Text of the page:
Bled Dry

How India exploits health workers

Caste and gender prejudices have underpinned the lowly public view of nursing and midwifery for the entire history of these professions in India. They remain low-status, badly paid and insecure today. Dinodia Photo
31 August, 2020

The COVID-19 crisis has been punctuated by frequent protests from healthcare workers—most often nurses and ASHA workers—complaining about unacceptable working conditions, inadequate staffing, low salaries, long hours of work, lack of personal protective equipment and so on. Instead of obtaining any respite, they have faced threats of dismissal or disciplinary action. Other than people clapping for them, and military helicopters showering petals over hospitals at the government’s command, almost nothing has been done for health workers during the pandemic. 

Faced with a chronic shortage of staff, state governments are looking at short-term measures to shore up the public health system. In May, the Maharashtra government asked Kerala to lend it some nurses for a few months. Tamil Nadu has hired additional nursing staff, as well as doctors, on six-month contracts; the nurses will be paid just Rs 14,000 a month. Many states and local governments are recruiting workers paid by the day to carry out community surveys. Anganwadi workers and ASHA workers have been roped in to perform many tasks. 

Meanwhile, the centre’s emergency allocation of Rs 15,000 crore for healthcare is to be divided between 28 states and eight union territories, and spent over four years. This represents just 0.075 percent of the stimulus package to deal with the economic fallout of the pandemic; even after all these months, there is no clarity on how it will be spent. The government has announced that Rs 2,000 crore from the PM CARES fund has been set aside to manufacture ventilators, but what about the specialised workers needed to operate them and the money to pay their salaries?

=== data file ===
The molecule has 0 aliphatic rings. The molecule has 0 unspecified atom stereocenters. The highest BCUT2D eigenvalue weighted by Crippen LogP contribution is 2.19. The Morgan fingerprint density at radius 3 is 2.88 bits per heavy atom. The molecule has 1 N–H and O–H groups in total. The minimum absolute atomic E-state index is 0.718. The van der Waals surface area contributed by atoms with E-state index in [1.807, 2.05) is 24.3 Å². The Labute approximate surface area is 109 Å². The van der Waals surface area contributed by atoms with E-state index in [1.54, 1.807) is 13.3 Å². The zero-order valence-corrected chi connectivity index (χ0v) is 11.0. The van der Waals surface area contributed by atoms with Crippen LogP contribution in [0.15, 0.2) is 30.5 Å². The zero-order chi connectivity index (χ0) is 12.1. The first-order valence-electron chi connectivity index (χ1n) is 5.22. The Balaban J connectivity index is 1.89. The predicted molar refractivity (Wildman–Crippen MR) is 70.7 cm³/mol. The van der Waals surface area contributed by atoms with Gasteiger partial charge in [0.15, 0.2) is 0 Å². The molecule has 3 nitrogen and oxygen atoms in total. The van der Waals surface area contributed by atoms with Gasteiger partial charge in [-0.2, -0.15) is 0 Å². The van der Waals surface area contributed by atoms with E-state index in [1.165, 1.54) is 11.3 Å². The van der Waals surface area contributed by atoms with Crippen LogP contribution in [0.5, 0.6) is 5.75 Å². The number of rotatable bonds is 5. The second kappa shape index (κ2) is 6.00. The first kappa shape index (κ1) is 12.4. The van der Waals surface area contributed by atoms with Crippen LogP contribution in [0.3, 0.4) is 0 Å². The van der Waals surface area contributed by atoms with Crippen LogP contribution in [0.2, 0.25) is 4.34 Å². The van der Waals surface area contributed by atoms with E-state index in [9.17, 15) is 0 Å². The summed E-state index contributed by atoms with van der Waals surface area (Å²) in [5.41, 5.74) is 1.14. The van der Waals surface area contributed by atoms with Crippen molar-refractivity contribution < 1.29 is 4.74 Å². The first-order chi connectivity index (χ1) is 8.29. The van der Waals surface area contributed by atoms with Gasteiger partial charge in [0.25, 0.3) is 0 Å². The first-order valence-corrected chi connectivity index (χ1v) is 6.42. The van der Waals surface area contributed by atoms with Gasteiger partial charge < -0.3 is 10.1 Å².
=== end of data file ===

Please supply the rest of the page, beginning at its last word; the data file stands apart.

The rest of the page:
The pandemic has, once again, exposed a broken health system. India has just 1.7 nurses—in both private and public employment—for every thousand people, against the World Health Organisation-mandated three. The vast majority of Indians lack access to affordable medical care; in per-capita health spending, India ranks among the lowest in the world. (Sri Lanka spends four times as much, and Thailand ten times.) State governments have passed ordinances to reserve beds for COVID-19 patients in private hospitals, but the failure to create robust regulatory systems ensures that people are either refused treatment or made to pay astronomical bills.